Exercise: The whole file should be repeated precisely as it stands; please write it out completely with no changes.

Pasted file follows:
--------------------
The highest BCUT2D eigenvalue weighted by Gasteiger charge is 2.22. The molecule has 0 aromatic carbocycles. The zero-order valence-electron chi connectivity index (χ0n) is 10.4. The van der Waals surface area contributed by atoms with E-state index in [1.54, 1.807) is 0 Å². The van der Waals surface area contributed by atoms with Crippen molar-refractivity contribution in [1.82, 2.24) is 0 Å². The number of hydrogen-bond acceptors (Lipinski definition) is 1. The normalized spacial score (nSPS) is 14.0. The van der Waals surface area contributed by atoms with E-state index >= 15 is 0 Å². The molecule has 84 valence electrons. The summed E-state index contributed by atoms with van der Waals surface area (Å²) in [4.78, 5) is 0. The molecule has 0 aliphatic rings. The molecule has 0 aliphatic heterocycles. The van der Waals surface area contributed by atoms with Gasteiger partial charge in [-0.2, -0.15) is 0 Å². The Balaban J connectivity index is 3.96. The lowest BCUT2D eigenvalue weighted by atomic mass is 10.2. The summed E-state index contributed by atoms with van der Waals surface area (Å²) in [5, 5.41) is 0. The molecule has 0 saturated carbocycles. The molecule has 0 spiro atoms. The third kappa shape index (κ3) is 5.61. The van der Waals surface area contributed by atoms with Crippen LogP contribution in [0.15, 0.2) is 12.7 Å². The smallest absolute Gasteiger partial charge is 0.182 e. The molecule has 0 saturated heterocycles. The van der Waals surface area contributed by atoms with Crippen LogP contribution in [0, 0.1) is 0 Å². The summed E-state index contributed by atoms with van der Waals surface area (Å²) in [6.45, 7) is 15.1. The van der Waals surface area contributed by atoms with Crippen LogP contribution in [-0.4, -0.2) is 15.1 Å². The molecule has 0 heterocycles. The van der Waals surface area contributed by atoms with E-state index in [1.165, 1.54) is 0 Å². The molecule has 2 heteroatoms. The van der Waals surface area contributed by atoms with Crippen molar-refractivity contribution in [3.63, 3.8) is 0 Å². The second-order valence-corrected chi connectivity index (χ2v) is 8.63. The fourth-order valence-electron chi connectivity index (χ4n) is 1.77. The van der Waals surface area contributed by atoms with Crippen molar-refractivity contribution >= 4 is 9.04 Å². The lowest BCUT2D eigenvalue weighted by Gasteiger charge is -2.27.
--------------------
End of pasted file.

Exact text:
The highest BCUT2D eigenvalue weighted by Gasteiger charge is 2.22. The molecule has 0 aromatic carbocycles. The zero-order valence-electron chi connectivity index (χ0n) is 10.4. The van der Waals surface area contributed by atoms with E-state index in [1.54, 1.807) is 0 Å². The van der Waals surface area contributed by atoms with Crippen molar-refractivity contribution in [1.82, 2.24) is 0 Å². The number of hydrogen-bond acceptors (Lipinski definition) is 1. The normalized spacial score (nSPS) is 14.0. The van der Waals surface area contributed by atoms with E-state index >= 15 is 0 Å². The molecule has 84 valence electrons. The summed E-state index contributed by atoms with van der Waals surface area (Å²) in [4.78, 5) is 0. The molecule has 0 aliphatic rings. The molecule has 0 aliphatic heterocycles. The van der Waals surface area contributed by atoms with Gasteiger partial charge in [-0.2, -0.15) is 0 Å². The Balaban J connectivity index is 3.96. The lowest BCUT2D eigenvalue weighted by atomic mass is 10.2. The summed E-state index contributed by atoms with van der Waals surface area (Å²) in [5, 5.41) is 0. The molecule has 0 saturated carbocycles. The molecule has 0 spiro atoms. The third kappa shape index (κ3) is 5.61. The van der Waals surface area contributed by atoms with Crippen LogP contribution in [0.15, 0.2) is 12.7 Å². The smallest absolute Gasteiger partial charge is 0.182 e. The molecule has 0 saturated heterocycles. The van der Waals surface area contributed by atoms with Crippen LogP contribution in [0, 0.1) is 0 Å². The summed E-state index contributed by atoms with van der Waals surface area (Å²) in [6.45, 7) is 15.1. The van der Waals surface area contributed by atoms with Crippen LogP contribution in [-0.4, -0.2) is 15.1 Å². The molecule has 0 heterocycles. The van der Waals surface area contributed by atoms with E-state index in [1.165, 1.54) is 0 Å². The molecule has 2 heteroatoms. The van der Waals surface area contributed by atoms with Crippen molar-refractivity contribution in [3.63, 3.8) is 0 Å². The second-order valence-corrected chi connectivity index (χ2v) is 8.63. The fourth-order valence-electron chi connectivity index (χ4n) is 1.77. The van der Waals surface area contributed by atoms with Crippen molar-refractivity contribution >= 4 is 9.04 Å². The lowest BCUT2D eigenvalue weighted by Gasteiger charge is -2.27.